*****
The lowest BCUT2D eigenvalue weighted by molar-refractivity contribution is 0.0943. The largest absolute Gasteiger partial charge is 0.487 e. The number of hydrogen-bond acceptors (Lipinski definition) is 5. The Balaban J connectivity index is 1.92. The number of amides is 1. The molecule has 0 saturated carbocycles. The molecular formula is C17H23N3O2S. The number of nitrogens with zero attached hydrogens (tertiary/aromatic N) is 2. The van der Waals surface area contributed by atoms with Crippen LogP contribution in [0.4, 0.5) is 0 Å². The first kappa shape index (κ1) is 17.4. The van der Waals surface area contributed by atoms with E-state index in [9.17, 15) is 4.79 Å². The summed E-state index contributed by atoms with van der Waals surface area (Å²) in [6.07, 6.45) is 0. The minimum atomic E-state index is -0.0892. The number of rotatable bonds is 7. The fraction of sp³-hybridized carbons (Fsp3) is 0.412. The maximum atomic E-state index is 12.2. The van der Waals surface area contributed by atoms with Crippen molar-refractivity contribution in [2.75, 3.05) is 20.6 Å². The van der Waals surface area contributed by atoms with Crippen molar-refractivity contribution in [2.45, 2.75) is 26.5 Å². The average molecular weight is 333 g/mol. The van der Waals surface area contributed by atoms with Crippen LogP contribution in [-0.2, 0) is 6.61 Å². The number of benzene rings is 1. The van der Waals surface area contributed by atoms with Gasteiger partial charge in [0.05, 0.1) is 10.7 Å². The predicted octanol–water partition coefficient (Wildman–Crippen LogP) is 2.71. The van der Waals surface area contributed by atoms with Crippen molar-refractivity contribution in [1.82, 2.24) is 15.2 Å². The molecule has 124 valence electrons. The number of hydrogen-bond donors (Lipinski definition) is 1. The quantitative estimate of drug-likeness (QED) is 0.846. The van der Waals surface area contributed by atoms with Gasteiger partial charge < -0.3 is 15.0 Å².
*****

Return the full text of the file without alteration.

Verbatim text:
The lowest BCUT2D eigenvalue weighted by molar-refractivity contribution is 0.0943. The largest absolute Gasteiger partial charge is 0.487 e. The number of hydrogen-bond acceptors (Lipinski definition) is 5. The Balaban J connectivity index is 1.92. The number of amides is 1. The molecule has 0 saturated carbocycles. The molecular formula is C17H23N3O2S. The number of nitrogens with zero attached hydrogens (tertiary/aromatic N) is 2. The van der Waals surface area contributed by atoms with Crippen LogP contribution in [0.4, 0.5) is 0 Å². The first kappa shape index (κ1) is 17.4. The van der Waals surface area contributed by atoms with E-state index in [9.17, 15) is 4.79 Å². The summed E-state index contributed by atoms with van der Waals surface area (Å²) in [6.07, 6.45) is 0. The minimum atomic E-state index is -0.0892. The number of rotatable bonds is 7. The fraction of sp³-hybridized carbons (Fsp3) is 0.412. The maximum atomic E-state index is 12.2. The van der Waals surface area contributed by atoms with Crippen molar-refractivity contribution in [2.75, 3.05) is 20.6 Å². The van der Waals surface area contributed by atoms with Crippen molar-refractivity contribution in [2.45, 2.75) is 26.5 Å². The average molecular weight is 333 g/mol. The van der Waals surface area contributed by atoms with Crippen LogP contribution in [-0.2, 0) is 6.61 Å². The number of benzene rings is 1. The van der Waals surface area contributed by atoms with Gasteiger partial charge in [0.05, 0.1) is 10.7 Å². The predicted octanol–water partition coefficient (Wildman–Crippen LogP) is 2.71. The van der Waals surface area contributed by atoms with Crippen molar-refractivity contribution in [1.82, 2.24) is 15.2 Å². The molecule has 124 valence electrons. The number of hydrogen-bond donors (Lipinski definition) is 1. The quantitative estimate of drug-likeness (QED) is 0.846. The van der Waals surface area contributed by atoms with Gasteiger partial charge < -0.3 is 15.0 Å².